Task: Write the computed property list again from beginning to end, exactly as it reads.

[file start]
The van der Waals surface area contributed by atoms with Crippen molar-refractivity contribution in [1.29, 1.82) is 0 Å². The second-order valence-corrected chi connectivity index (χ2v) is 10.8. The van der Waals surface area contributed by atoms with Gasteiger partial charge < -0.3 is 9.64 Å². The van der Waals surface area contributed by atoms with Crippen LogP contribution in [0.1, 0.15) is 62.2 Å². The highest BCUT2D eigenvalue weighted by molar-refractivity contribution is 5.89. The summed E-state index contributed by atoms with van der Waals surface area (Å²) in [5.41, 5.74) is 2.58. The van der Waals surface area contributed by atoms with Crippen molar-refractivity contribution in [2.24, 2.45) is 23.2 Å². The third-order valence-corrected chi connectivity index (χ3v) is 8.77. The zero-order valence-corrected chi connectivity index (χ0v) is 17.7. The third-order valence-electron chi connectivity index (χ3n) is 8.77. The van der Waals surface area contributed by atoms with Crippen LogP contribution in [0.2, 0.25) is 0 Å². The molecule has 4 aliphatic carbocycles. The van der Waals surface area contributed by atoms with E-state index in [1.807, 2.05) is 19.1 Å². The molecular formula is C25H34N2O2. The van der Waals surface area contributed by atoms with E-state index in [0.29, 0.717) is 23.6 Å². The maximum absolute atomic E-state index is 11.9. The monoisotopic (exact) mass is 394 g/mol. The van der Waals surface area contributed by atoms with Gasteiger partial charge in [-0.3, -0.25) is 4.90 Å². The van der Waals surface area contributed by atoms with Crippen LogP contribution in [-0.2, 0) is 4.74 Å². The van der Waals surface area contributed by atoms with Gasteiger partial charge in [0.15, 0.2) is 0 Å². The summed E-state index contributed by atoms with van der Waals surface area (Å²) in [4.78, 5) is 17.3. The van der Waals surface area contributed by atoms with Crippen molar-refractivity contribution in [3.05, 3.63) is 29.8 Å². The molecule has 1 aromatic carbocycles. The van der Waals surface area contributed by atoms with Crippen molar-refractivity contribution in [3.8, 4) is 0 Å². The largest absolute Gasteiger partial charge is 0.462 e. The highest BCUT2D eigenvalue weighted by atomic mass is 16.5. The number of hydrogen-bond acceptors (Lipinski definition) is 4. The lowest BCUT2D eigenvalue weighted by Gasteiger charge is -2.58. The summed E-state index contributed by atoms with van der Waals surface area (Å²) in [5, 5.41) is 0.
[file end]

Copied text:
The van der Waals surface area contributed by atoms with Crippen molar-refractivity contribution in [1.29, 1.82) is 0 Å². The second-order valence-corrected chi connectivity index (χ2v) is 10.8. The van der Waals surface area contributed by atoms with Gasteiger partial charge < -0.3 is 9.64 Å². The van der Waals surface area contributed by atoms with Crippen LogP contribution in [0.1, 0.15) is 62.2 Å². The highest BCUT2D eigenvalue weighted by molar-refractivity contribution is 5.89. The summed E-state index contributed by atoms with van der Waals surface area (Å²) in [5.41, 5.74) is 2.58. The van der Waals surface area contributed by atoms with Crippen molar-refractivity contribution in [2.24, 2.45) is 23.2 Å². The third-order valence-corrected chi connectivity index (χ3v) is 8.77. The zero-order valence-corrected chi connectivity index (χ0v) is 17.7. The third-order valence-electron chi connectivity index (χ3n) is 8.77. The van der Waals surface area contributed by atoms with Crippen LogP contribution in [0.2, 0.25) is 0 Å². The molecule has 4 aliphatic carbocycles. The van der Waals surface area contributed by atoms with E-state index in [1.807, 2.05) is 19.1 Å². The molecular formula is C25H34N2O2. The van der Waals surface area contributed by atoms with E-state index in [0.29, 0.717) is 23.6 Å². The maximum absolute atomic E-state index is 11.9. The monoisotopic (exact) mass is 394 g/mol. The van der Waals surface area contributed by atoms with Gasteiger partial charge in [-0.3, -0.25) is 4.90 Å². The van der Waals surface area contributed by atoms with Crippen LogP contribution in [-0.2, 0) is 4.74 Å². The van der Waals surface area contributed by atoms with Gasteiger partial charge in [0.15, 0.2) is 0 Å². The summed E-state index contributed by atoms with van der Waals surface area (Å²) in [4.78, 5) is 17.3. The van der Waals surface area contributed by atoms with Crippen molar-refractivity contribution in [3.05, 3.63) is 29.8 Å². The molecule has 1 aromatic carbocycles. The van der Waals surface area contributed by atoms with Crippen molar-refractivity contribution in [3.8, 4) is 0 Å². The largest absolute Gasteiger partial charge is 0.462 e. The highest BCUT2D eigenvalue weighted by atomic mass is 16.5. The number of hydrogen-bond acceptors (Lipinski definition) is 4. The lowest BCUT2D eigenvalue weighted by Gasteiger charge is -2.58. The summed E-state index contributed by atoms with van der Waals surface area (Å²) in [5, 5.41) is 0.